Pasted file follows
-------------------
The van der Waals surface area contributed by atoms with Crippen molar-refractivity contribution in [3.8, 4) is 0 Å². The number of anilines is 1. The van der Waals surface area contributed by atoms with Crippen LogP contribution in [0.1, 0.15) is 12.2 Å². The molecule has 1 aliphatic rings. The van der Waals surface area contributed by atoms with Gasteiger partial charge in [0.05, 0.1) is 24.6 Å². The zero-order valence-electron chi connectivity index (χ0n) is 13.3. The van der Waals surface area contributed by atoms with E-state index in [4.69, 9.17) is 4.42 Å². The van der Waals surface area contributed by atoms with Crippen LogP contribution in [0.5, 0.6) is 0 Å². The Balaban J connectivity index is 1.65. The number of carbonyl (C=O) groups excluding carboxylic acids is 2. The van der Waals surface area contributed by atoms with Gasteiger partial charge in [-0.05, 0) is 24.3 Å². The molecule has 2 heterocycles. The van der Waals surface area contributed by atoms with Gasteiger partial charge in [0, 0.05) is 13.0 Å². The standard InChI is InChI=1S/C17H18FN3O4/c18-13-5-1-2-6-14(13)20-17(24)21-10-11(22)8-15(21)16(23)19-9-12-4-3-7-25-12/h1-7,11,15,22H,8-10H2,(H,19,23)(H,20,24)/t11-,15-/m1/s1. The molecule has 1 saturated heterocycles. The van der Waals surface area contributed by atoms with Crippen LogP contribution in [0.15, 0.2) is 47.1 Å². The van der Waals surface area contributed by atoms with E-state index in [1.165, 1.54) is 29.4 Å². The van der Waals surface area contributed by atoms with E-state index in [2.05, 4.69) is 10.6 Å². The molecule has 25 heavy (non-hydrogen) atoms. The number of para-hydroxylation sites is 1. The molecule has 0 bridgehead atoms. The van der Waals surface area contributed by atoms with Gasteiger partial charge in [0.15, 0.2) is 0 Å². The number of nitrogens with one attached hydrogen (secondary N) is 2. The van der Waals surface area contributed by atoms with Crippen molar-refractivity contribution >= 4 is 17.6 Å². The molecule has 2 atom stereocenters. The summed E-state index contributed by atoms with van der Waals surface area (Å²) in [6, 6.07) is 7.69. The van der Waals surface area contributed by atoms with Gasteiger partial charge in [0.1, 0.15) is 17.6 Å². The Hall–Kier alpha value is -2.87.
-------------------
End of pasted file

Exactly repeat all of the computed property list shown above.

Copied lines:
The van der Waals surface area contributed by atoms with Crippen molar-refractivity contribution in [3.8, 4) is 0 Å². The number of anilines is 1. The van der Waals surface area contributed by atoms with Crippen LogP contribution in [0.1, 0.15) is 12.2 Å². The molecule has 1 aliphatic rings. The van der Waals surface area contributed by atoms with Gasteiger partial charge in [0.05, 0.1) is 24.6 Å². The zero-order valence-electron chi connectivity index (χ0n) is 13.3. The van der Waals surface area contributed by atoms with E-state index in [4.69, 9.17) is 4.42 Å². The van der Waals surface area contributed by atoms with Crippen LogP contribution in [0.5, 0.6) is 0 Å². The Balaban J connectivity index is 1.65. The number of carbonyl (C=O) groups excluding carboxylic acids is 2. The van der Waals surface area contributed by atoms with Gasteiger partial charge in [-0.05, 0) is 24.3 Å². The molecule has 2 heterocycles. The van der Waals surface area contributed by atoms with Gasteiger partial charge in [0, 0.05) is 13.0 Å². The standard InChI is InChI=1S/C17H18FN3O4/c18-13-5-1-2-6-14(13)20-17(24)21-10-11(22)8-15(21)16(23)19-9-12-4-3-7-25-12/h1-7,11,15,22H,8-10H2,(H,19,23)(H,20,24)/t11-,15-/m1/s1. The molecule has 1 saturated heterocycles. The van der Waals surface area contributed by atoms with Crippen LogP contribution in [0.15, 0.2) is 47.1 Å². The van der Waals surface area contributed by atoms with E-state index in [1.165, 1.54) is 29.4 Å². The van der Waals surface area contributed by atoms with E-state index in [2.05, 4.69) is 10.6 Å². The molecule has 25 heavy (non-hydrogen) atoms. The number of para-hydroxylation sites is 1. The molecule has 0 bridgehead atoms. The van der Waals surface area contributed by atoms with Gasteiger partial charge in [0.15, 0.2) is 0 Å². The number of nitrogens with one attached hydrogen (secondary N) is 2. The van der Waals surface area contributed by atoms with Crippen molar-refractivity contribution >= 4 is 17.6 Å². The molecule has 2 atom stereocenters. The summed E-state index contributed by atoms with van der Waals surface area (Å²) in [6, 6.07) is 7.69. The van der Waals surface area contributed by atoms with Gasteiger partial charge in [0.1, 0.15) is 17.6 Å². The Hall–Kier alpha value is -2.87.